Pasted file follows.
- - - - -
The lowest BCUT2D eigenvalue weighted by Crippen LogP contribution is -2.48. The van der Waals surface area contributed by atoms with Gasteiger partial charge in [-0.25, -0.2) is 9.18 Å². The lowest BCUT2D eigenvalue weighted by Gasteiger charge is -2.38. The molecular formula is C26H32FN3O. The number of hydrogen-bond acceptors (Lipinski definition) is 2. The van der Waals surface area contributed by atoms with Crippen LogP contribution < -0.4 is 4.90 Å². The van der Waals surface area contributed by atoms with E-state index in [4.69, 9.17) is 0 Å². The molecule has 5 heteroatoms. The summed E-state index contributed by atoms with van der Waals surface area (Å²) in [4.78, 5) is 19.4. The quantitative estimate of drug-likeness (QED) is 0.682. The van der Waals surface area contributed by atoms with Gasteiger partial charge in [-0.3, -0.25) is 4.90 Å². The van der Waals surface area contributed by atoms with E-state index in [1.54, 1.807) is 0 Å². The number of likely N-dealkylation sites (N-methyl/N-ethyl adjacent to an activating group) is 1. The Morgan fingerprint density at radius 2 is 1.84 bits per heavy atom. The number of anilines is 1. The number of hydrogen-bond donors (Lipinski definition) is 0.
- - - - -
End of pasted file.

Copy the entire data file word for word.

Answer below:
The lowest BCUT2D eigenvalue weighted by Crippen LogP contribution is -2.48. The van der Waals surface area contributed by atoms with Gasteiger partial charge in [-0.25, -0.2) is 9.18 Å². The lowest BCUT2D eigenvalue weighted by Gasteiger charge is -2.38. The molecular formula is C26H32FN3O. The number of hydrogen-bond acceptors (Lipinski definition) is 2. The van der Waals surface area contributed by atoms with Crippen LogP contribution < -0.4 is 4.90 Å². The van der Waals surface area contributed by atoms with E-state index in [4.69, 9.17) is 0 Å². The molecule has 5 heteroatoms. The summed E-state index contributed by atoms with van der Waals surface area (Å²) in [4.78, 5) is 19.4. The quantitative estimate of drug-likeness (QED) is 0.682. The van der Waals surface area contributed by atoms with Gasteiger partial charge in [-0.3, -0.25) is 4.90 Å². The van der Waals surface area contributed by atoms with E-state index in [1.54, 1.807) is 0 Å². The number of likely N-dealkylation sites (N-methyl/N-ethyl adjacent to an activating group) is 1. The Morgan fingerprint density at radius 2 is 1.84 bits per heavy atom. The number of anilines is 1. The number of hydrogen-bond donors (Lipinski definition) is 0.